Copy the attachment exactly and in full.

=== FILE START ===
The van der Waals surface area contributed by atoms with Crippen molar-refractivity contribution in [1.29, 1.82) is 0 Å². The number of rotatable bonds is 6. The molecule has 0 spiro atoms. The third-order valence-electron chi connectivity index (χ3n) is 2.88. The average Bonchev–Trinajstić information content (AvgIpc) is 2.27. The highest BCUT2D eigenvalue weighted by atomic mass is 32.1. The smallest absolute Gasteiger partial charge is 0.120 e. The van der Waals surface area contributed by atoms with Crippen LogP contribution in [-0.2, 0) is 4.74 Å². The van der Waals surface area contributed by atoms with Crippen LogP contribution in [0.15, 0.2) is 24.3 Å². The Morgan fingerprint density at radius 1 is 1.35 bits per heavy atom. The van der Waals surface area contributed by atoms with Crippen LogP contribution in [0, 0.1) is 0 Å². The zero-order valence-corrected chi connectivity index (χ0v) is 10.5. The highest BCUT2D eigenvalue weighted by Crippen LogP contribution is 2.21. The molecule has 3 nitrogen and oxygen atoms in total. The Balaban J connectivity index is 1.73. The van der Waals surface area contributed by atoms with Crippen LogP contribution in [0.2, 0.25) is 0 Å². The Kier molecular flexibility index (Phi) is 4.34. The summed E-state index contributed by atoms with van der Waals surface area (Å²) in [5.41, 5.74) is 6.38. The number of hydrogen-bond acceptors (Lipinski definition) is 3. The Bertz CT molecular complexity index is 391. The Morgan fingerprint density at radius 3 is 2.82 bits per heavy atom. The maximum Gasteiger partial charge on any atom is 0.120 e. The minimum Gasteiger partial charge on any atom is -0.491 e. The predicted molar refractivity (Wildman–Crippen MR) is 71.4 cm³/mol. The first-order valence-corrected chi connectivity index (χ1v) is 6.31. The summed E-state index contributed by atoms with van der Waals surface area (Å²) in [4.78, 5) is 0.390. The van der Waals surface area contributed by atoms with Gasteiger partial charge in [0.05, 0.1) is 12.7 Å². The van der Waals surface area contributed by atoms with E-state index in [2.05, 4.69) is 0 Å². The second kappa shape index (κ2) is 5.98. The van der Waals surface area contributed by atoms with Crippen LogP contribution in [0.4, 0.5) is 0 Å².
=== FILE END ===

The van der Waals surface area contributed by atoms with Crippen molar-refractivity contribution in [1.29, 1.82) is 0 Å². The number of rotatable bonds is 6. The molecule has 0 spiro atoms. The third-order valence-electron chi connectivity index (χ3n) is 2.88. The average Bonchev–Trinajstić information content (AvgIpc) is 2.27. The highest BCUT2D eigenvalue weighted by atomic mass is 32.1. The smallest absolute Gasteiger partial charge is 0.120 e. The van der Waals surface area contributed by atoms with Crippen LogP contribution in [-0.2, 0) is 4.74 Å². The van der Waals surface area contributed by atoms with Crippen LogP contribution in [0.15, 0.2) is 24.3 Å². The Morgan fingerprint density at radius 1 is 1.35 bits per heavy atom. The van der Waals surface area contributed by atoms with Crippen LogP contribution in [0, 0.1) is 0 Å². The zero-order valence-corrected chi connectivity index (χ0v) is 10.5. The highest BCUT2D eigenvalue weighted by Crippen LogP contribution is 2.21. The molecule has 3 nitrogen and oxygen atoms in total. The Balaban J connectivity index is 1.73. The van der Waals surface area contributed by atoms with Crippen LogP contribution in [0.2, 0.25) is 0 Å². The Kier molecular flexibility index (Phi) is 4.34. The summed E-state index contributed by atoms with van der Waals surface area (Å²) in [5.41, 5.74) is 6.38. The number of hydrogen-bond acceptors (Lipinski definition) is 3. The Bertz CT molecular complexity index is 391. The Morgan fingerprint density at radius 3 is 2.82 bits per heavy atom. The maximum Gasteiger partial charge on any atom is 0.120 e. The minimum Gasteiger partial charge on any atom is -0.491 e. The predicted molar refractivity (Wildman–Crippen MR) is 71.4 cm³/mol. The first-order valence-corrected chi connectivity index (χ1v) is 6.31. The summed E-state index contributed by atoms with van der Waals surface area (Å²) in [4.78, 5) is 0.390. The van der Waals surface area contributed by atoms with Gasteiger partial charge in [0.05, 0.1) is 12.7 Å². The van der Waals surface area contributed by atoms with E-state index in [2.05, 4.69) is 0 Å². The second kappa shape index (κ2) is 5.98. The van der Waals surface area contributed by atoms with Crippen LogP contribution in [0.4, 0.5) is 0 Å².